I must have outrage burnout, because here's a controversy I just can't seem to get worked up over:
A secular group has filed a federal lawsuit claiming Indiana's marriage law is unconstitutional because it doesn't allow people without religious or civic authority to perform marriages.
Coincidentally, the suit was filed Wednesday, the same day President Barack Obama said he supports gay marriage. But the suit focuses on those who officiate marriage ceremonies, not on the people getting married.
The Center for Inquiry, a national group that promotes science over religion but encourages people to live by the same values that many religions teach, trains people to marry couples in ceremonies that follow the center's beliefs, according to the suit. However, the Amherst, N.Y.-based center, which has a branch in Indiana, claims that because of the way the state law is written, people from secular groups cannot perform marriage ceremonies.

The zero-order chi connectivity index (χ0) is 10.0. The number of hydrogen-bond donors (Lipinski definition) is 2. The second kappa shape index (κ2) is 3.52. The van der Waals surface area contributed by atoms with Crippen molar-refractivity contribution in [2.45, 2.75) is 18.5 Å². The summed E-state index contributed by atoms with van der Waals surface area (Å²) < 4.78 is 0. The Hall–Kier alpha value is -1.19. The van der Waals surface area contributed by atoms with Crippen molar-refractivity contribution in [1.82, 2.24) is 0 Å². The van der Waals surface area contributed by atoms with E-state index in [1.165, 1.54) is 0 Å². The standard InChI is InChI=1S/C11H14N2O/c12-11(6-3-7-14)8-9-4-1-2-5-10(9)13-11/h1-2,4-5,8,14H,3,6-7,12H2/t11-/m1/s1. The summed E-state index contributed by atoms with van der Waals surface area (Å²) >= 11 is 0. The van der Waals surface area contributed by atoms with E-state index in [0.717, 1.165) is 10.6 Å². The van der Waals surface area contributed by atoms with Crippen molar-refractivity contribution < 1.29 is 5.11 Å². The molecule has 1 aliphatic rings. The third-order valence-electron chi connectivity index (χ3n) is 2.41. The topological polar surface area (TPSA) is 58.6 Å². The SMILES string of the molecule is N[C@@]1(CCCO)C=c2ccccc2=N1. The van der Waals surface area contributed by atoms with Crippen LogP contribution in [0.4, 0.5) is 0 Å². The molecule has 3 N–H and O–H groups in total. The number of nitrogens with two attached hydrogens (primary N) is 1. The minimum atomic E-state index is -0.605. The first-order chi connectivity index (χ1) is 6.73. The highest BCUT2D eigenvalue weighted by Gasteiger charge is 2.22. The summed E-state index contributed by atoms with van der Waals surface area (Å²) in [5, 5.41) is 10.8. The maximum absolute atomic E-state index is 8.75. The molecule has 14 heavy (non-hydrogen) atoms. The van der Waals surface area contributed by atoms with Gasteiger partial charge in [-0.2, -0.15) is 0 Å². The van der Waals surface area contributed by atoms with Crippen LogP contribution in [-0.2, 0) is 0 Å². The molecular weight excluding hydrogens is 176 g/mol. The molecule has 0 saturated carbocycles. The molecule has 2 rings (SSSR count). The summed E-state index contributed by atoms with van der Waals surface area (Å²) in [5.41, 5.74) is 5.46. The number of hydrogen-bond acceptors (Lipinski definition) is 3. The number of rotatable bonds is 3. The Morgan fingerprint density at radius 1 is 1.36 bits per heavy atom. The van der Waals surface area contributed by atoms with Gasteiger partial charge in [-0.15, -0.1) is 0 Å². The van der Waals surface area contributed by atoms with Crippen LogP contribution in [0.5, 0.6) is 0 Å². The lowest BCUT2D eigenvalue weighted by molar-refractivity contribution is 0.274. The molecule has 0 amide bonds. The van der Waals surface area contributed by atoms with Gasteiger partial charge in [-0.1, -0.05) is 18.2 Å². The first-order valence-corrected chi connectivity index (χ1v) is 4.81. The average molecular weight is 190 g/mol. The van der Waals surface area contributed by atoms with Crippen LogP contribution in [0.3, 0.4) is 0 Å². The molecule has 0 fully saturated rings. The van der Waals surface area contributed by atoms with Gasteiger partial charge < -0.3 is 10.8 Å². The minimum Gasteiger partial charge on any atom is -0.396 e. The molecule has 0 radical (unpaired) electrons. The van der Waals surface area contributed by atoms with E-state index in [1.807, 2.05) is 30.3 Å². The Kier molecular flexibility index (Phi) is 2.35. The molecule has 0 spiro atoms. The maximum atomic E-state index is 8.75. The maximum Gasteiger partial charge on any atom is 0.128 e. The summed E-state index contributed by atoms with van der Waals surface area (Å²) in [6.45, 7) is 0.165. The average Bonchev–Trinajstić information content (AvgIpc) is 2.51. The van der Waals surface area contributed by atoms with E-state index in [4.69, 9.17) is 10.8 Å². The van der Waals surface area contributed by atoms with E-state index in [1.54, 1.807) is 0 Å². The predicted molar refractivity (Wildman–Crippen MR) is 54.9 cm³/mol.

I checked out the marriage laws in other states, and they're all pretty similar. Only a few go beyond the clergy and public officials. California, for example, lets anyone apply to become a temporary (one-day) Deputy Commissioner of Marriages.
Since "marriage" is a contract officially recognized by the state, it seems like simple common sense that the state would want to define who can perform the ceremony. On the other hand, what possible difference can it make whether the ceremony is performed by a minister, the justice of the peace or the kid with acne serving you fries? The only important thing is the contract, represented by the marriage license. It doesn't even matter what's said during the ceremony. When I got married, it was by a Catholic priest, because he was a friend, not because either my wife or I were Catholic, and we made up our own vows, being good and earnest hippie types.
But, really, who cares? If this is all we have for a "constitutional crisis" these days, the ACLU can just close up shop and go home.